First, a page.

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Portuguese report
by Euro Reporter
2014-11-05 09:33:53
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Domestic tourism in double digit surge

Tourism involving Portuguese residents was up by 11.5% in the second quarter of this year in annualised terms with the National Institute of Statistics attributing this fluctuation primarily to Easter falling in this period.

The Monday released report read: "the most frequently stated motive for travelling by residents was visits to families or friends accounting for 46.5% of total tourism trips” with “leisure, recreation or holidays taking greater significance in June and corresponding to 44.3% of total trips.” Residents in Portugal made a total of 4.4 million tourism trips in the three months to June with the 11.5% increase following two quarters of falls in tourism trips.

"To this variation, the month of April made a particular contribution registering significant growth of 30.2%, due to the movements associated with the Easter period” said the report that also identified a 12.6% rise in tourism in May against a 4.6% decline in June. The National Institute of Statistics report furthermore highlighted a 4.2% growth in domestic tourism travel over the first six months of this year.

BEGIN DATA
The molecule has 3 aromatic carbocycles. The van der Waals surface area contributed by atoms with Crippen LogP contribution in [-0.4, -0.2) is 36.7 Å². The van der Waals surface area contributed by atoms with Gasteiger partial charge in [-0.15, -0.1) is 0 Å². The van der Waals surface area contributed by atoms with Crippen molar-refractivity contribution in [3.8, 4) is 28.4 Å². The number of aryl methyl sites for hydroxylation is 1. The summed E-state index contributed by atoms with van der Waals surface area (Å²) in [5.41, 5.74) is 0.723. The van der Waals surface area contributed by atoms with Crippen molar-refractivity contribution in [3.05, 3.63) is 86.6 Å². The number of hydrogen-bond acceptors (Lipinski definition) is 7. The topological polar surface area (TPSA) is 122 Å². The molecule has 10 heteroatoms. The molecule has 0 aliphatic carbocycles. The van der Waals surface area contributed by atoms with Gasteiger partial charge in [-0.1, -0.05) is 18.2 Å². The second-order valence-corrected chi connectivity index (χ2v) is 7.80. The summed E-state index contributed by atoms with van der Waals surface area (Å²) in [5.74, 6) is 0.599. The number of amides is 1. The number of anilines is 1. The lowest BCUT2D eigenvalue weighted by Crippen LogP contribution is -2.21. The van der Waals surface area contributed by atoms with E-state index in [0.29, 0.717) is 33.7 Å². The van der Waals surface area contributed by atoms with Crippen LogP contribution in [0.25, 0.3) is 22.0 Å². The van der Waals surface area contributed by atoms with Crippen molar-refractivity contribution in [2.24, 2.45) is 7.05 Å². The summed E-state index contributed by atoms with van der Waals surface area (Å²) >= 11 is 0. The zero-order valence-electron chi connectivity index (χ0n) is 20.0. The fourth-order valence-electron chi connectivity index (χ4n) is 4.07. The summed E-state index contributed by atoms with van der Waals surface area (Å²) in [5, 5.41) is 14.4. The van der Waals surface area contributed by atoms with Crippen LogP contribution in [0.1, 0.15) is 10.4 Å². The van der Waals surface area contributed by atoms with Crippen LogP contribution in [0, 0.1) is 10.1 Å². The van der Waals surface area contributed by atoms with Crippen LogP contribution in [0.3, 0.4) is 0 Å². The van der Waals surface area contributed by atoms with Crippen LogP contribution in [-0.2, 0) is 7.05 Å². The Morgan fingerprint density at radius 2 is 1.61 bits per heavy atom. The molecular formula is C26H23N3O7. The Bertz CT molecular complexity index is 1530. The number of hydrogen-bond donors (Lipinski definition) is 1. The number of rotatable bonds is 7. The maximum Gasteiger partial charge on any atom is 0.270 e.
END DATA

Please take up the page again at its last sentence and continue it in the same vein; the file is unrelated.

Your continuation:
Portugal says it will meet 2015 deficit target

Portugal will cut its budget deficit to below the EU’s 3 percent of GDP threshold next year, its finance minister said on Tuesday, dismissing a higher forecast by the European Commission. In its autumn estimates for European Union countries, the EU executive forecast Portugal’s deficit at 3.3 per cent of gross domestic product in 2015, with the higher figure “mainly due to more cautious assumptions about revenue collection next year”.

But finance minister Maria Luis Albuquerque told reporters the government’s revenue assessment was “absolutely realistic” and that economic growth meant income could even exceed projections. That will ensure the 2.7 per cent deficit targeted in next year’s draft budget will be maintained, she said. “Portugal will leave the excessive deficits behind in 2015,” Ms Albuquerque added. Any deficit above 3 per cent of GDP is considered excessive by the EU, with countries breaking the rule subject to additional financial scrutiny by Brussels.

The commission has until the end of this month to evaluate the draft budget presented by Portugal, which aims to cut the deficit from this year’s projected 4.8 per cent but also ease austerity imposed under its now-completed bailout programme. Ms Albuquerque said the commission’s estimates did not take into account the impact of moves to curb tax evasion, which have allowed the government to project a lower deficit next year. “Our confidence in the efficiency of measures against tax evasion are supported by what we’ve actually achieved in 2013 and 2014,” she added. In a speech on Monday night, hours before the commission published its projections, prime minister Pedro Passos Coelho said Portugal’s removal from the list of European countries with excessive deficits next year was a “matter of honour”.